TPACK & ASU in USDE policy brief

by | Thursday, December 22, 2016

The US department of Education recently released a policy brief, titled: Advancing Educational Technology in Teacher Preparation. As they describe it

This policy brief identifies key challenges and solutions to the effective integration of technology in teacher preparation, provides guiding principles on how to move the field toward effective integration of technology in teacher preparation programs, and identifies areas of opportunity and collaboration for stakeholders across the field.

Speaking selfishly, as a researcher and as a member of the leadership team at Arizona State, I have to point out two key references made in the report.

The first, speaks to my research (a collaborative effort with Matthew Koehler at MSU), namely the TPACK framework. Within the context of one of the key principles described in the report, that of “building sustainable, program-wide systems of professional learning” the report says:

To create expert teachers, preparation programs may find it helpful to incorporate a combination of skills and knowledge often referred to as TPACK: Technological Pedagogical Content Knowledge. Graduates should be able to incorporate a solid knowledge of content matter, a deep understanding of how students learn, and a practical facility with technology.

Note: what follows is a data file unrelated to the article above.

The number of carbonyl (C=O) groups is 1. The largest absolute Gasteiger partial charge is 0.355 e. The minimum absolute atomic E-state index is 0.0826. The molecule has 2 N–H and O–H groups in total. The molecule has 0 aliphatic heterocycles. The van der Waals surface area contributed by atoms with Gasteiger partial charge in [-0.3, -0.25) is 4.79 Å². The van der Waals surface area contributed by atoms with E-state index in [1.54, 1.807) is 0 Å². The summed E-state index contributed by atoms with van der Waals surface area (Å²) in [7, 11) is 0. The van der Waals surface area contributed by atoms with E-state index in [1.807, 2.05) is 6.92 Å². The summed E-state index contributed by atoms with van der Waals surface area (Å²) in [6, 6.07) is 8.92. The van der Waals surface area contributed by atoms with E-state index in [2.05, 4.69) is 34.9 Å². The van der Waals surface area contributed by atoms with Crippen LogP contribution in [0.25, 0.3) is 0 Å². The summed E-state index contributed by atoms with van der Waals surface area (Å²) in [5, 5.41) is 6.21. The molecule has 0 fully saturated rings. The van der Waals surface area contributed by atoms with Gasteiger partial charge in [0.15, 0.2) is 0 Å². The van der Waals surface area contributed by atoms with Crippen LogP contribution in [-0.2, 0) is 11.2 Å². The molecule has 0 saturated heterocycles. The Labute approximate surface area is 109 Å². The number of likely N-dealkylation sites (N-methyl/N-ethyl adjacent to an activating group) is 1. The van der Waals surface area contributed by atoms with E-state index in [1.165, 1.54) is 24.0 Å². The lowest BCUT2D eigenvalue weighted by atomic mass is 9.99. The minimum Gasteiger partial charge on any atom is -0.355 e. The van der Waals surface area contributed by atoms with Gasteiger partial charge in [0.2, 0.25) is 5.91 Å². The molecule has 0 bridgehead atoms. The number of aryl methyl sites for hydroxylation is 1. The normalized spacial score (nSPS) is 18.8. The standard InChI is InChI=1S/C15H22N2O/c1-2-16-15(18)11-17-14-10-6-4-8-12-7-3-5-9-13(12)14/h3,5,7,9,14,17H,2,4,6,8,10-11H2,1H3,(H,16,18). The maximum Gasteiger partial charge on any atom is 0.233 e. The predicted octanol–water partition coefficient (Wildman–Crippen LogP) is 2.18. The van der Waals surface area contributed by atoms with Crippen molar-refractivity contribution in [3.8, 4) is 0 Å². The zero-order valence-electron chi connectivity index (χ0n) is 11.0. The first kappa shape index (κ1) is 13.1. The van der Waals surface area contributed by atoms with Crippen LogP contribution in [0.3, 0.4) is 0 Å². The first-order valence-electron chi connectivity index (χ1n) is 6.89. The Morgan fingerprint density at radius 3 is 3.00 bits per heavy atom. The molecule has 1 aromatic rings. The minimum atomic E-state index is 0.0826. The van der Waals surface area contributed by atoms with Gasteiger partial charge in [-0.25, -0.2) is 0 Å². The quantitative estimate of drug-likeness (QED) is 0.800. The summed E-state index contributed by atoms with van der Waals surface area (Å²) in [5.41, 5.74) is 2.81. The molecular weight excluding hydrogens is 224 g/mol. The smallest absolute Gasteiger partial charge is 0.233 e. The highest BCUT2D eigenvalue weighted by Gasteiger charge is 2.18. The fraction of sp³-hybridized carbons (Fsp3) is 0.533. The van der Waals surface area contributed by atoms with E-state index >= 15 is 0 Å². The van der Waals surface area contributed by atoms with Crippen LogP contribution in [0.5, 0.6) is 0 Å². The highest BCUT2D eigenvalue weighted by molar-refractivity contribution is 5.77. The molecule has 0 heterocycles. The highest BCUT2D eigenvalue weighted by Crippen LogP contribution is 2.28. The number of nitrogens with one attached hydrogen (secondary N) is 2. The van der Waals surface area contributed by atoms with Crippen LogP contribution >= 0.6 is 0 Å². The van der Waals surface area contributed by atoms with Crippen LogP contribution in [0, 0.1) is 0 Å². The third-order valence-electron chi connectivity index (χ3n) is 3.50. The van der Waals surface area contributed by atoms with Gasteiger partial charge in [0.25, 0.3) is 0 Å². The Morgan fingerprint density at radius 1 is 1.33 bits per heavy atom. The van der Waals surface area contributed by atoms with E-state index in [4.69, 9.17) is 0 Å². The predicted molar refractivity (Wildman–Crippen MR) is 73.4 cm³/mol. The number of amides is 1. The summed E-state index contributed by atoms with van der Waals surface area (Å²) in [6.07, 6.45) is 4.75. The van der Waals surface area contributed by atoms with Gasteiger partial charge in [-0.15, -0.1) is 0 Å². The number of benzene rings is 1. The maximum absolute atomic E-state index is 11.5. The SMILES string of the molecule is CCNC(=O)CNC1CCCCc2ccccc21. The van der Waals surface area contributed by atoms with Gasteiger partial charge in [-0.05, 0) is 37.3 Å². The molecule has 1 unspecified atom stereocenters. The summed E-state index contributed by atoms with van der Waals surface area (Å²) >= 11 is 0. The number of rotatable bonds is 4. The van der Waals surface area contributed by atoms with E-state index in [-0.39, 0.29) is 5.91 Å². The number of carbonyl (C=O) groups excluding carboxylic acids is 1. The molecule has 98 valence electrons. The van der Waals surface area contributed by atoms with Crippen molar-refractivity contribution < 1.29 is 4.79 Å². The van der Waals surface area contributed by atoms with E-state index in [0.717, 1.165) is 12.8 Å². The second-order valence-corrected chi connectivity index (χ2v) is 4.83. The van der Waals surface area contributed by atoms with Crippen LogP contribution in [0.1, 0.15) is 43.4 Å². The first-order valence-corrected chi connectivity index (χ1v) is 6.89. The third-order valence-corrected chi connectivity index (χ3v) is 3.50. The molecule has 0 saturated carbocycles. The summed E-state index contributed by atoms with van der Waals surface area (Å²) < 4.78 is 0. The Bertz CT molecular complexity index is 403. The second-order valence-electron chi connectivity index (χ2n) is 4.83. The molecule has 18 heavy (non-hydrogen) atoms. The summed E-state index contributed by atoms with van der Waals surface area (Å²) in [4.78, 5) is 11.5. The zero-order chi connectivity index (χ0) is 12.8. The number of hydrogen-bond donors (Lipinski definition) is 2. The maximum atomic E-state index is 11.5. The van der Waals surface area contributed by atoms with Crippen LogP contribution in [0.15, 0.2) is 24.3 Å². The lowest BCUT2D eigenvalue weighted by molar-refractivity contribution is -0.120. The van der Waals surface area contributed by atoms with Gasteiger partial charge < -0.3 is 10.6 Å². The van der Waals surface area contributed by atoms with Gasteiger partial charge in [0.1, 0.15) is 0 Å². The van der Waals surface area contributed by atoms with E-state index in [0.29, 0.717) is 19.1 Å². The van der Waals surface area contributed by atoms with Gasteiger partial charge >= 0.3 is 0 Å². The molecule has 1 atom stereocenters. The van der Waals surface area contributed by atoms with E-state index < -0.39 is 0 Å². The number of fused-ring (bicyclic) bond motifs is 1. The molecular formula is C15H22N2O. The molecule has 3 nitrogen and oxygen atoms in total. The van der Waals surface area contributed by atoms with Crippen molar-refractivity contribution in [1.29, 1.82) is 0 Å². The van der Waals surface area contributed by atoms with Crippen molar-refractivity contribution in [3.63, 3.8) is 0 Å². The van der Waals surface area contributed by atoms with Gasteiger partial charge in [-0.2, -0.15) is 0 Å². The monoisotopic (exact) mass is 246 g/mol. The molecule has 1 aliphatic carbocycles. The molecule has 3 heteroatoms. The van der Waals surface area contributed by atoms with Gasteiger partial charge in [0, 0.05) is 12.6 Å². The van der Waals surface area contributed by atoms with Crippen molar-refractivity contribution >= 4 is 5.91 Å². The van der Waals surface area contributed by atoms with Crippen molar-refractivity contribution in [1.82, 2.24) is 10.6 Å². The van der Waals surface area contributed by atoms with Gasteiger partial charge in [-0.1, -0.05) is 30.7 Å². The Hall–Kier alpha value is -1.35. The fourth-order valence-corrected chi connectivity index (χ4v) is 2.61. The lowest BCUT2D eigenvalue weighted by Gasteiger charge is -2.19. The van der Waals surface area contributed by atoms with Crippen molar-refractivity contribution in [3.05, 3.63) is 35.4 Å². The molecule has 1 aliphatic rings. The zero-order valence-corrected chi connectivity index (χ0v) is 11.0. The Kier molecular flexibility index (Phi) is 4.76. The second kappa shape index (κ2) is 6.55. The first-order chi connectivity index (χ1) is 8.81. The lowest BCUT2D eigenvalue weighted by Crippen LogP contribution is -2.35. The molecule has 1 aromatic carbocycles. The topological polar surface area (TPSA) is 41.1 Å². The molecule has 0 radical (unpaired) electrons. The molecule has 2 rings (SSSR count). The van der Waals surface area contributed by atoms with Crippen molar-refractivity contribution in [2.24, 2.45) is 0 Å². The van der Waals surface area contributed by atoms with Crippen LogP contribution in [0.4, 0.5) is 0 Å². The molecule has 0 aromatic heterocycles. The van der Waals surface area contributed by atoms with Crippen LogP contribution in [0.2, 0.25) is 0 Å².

Second, is the reference in the report to some exemplary work being done under the leadership of one my colleagues, Teresa Foulger, here at ASU. As the report states:

Teresa Foulger, an associate professor at the Mary Lou Fulton Teachers College at Arizona State University, is leading a working group of educational technology faculty-researchers to develop a set of competencies for use by teacher educators in teacher preparation. The goal of the Teacher Education Technology Competencies (TETC) project is to define the knowledge, skills, and behaviors of higher education faculty who support pre-service teachers in learning to teach with technology. The competencies are being created using crowdsourced scholarly literature as a base, then a collaborative Delphi methodology where input is attained from an international base of teacher educators and content experts. The research team plans to release the competencies in Spring 2017.

Teresa recently presented her work in this area at a meeting at the White House!

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